“We want to encourage people to see things that they no longer notice; to reach a kind of unconscious recognition that everyone instinctively feels and understands, yet have lost the time for.” Ralph Nauta

 Framed by towering materials and piles of rubble, the empty silo stands at the foot of the dock, protruding into the air. Muffled light penetrates the fogged up windows. Level for level, the light-body rises to the sixth floor, and from there, in smooth momentum, descends again to the ground floor. Trembling, it pauses here for a few seconds, and then the cycle resumes. For their contribution to Lichtparcours, Lonneke Gordijn and Ralph Nauta of the artist collective Studio Drift undertook an in-depth exploration of the architectural structure and history of a granary, abandoned for many years, in the port area of Braunschweig-Veltenhof. The artists immersed themselves in the theme of the movement of the grain that was once transferred through the different floors and was cleaned, portioned out, and packed there, responded with a light sculpture that moves vertically through the building’s shafts, forming the core of their spatial installation.

This installation includes a modified version of their work, Shylight, which embraces the natural phenomena of photonasty and thermonasty - the light and temperature-dependent opening and closing of petals, translated into a multiphase choreography of unfolding and refolding silk fabric. The vertical lengthening and shortening of Shylight, recalls another related phenomenon – phototropism, the movement, and growth of plants toward sunlight - where »plant« and »sun« merge into a composite entity, a self-contained system.

In the reciprocity of light, movement, and material, biological processes are thus interpreted as form-generating forces. A concise translation of the natural life cycle is revealed in the potentially infinite sequence of movements of the kinetic light body. In its performative appeal, the unfolding and again contracting fabric also recalls the fluttering of the countless pigeons that occupy the old granary, having found there a »refuge from humans.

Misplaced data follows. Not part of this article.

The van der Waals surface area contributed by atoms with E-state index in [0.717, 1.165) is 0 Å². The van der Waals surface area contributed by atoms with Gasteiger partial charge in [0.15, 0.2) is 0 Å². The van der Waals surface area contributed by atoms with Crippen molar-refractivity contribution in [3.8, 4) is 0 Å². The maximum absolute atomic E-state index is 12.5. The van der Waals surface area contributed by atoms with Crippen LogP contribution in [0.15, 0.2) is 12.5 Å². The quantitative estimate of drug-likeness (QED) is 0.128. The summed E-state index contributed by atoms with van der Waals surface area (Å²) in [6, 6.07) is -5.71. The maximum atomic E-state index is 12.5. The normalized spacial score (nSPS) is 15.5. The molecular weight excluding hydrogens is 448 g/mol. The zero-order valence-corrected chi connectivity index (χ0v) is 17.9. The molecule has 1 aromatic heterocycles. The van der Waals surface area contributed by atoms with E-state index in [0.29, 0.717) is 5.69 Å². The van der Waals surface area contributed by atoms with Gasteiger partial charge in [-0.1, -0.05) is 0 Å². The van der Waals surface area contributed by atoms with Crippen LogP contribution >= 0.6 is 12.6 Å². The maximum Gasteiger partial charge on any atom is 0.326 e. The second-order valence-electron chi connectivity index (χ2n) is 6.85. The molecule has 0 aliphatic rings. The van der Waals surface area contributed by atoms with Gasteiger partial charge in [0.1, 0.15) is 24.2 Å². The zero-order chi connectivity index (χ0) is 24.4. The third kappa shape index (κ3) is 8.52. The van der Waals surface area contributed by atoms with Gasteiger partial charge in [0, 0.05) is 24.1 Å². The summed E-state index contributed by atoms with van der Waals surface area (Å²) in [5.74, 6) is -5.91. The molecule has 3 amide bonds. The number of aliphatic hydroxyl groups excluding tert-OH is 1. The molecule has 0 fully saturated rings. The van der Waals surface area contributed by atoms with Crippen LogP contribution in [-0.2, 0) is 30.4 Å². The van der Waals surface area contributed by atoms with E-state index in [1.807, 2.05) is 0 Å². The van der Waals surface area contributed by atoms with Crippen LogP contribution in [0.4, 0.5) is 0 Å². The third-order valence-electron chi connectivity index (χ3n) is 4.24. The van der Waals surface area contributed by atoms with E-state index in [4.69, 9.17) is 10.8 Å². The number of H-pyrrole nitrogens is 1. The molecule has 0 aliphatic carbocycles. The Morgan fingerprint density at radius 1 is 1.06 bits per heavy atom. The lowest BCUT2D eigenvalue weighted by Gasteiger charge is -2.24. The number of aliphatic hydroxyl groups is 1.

The repeatedly advancing and retreating lightbody is filmed by a camera positioned on the floor and projected onto the façade of the building. It creates the illusion of a tunnel-like opening in the outer wall, establishing references to the emergence of eighteenth-century peep-boxes. Biblical scenes but also depictions of urban environments and nature entice the visitor with an almost magical glimpse into another world. The title of the work – The Portal – recalls the customary meaning of »portal« as an architectural element, such as a boundary between a stage and an auditorium in a theater. However, the image that it first and foremost embraces is that of a zone of transition between different dimensions of space and levels of reality. What happens inside the building appears embedded in the façade of the granary, contradicting the simple differentiation of inner and outer space. Moreover, physically existent, projected, and historical fields interlock with the perpetually reconstituting and partly visually restricted space encircling the work, resulting in a conglomerate of overlapping spatial references. In this way, the light-body hidden inside invites us to discover continually new perspectives through the windows or built-in glass façade. In the play with different dimensions and viewer distances, the seduction of the proactive visitor is intended.

Along with Shylight, the projection of the individual levels of the granary allows us to sense the wood paneling and pipes, indicating the historical functions of the different sections of the building. We are granted a glimpse into an industrial interior, which in its construction, is not up-to-date anymore and is no longer profitable to run. Hence, Studio Drifts’ installation can be read as the documentation of a building that will be demolished after the exhibition and replaced by a more efficient storage facility. In the intensive study of the place of presentation and the distinctive combination of nature, technology, and humanity, Studio Drifts’ The Portal, fits into a series of related previous projects, which choose biological phenomena as a starting point for the artistic practice. In this way, the growth and ripening of plants are reflected in the elaborately produced Fragile Futures. Further, for the Venice Biennale 2015, Gordijn and Nauta realized another kinetic light installation: In 20 Steps. Here, glass tubes hanging from the ceiling imitated the flapping wings of birds, alluding to the human »dream of flying.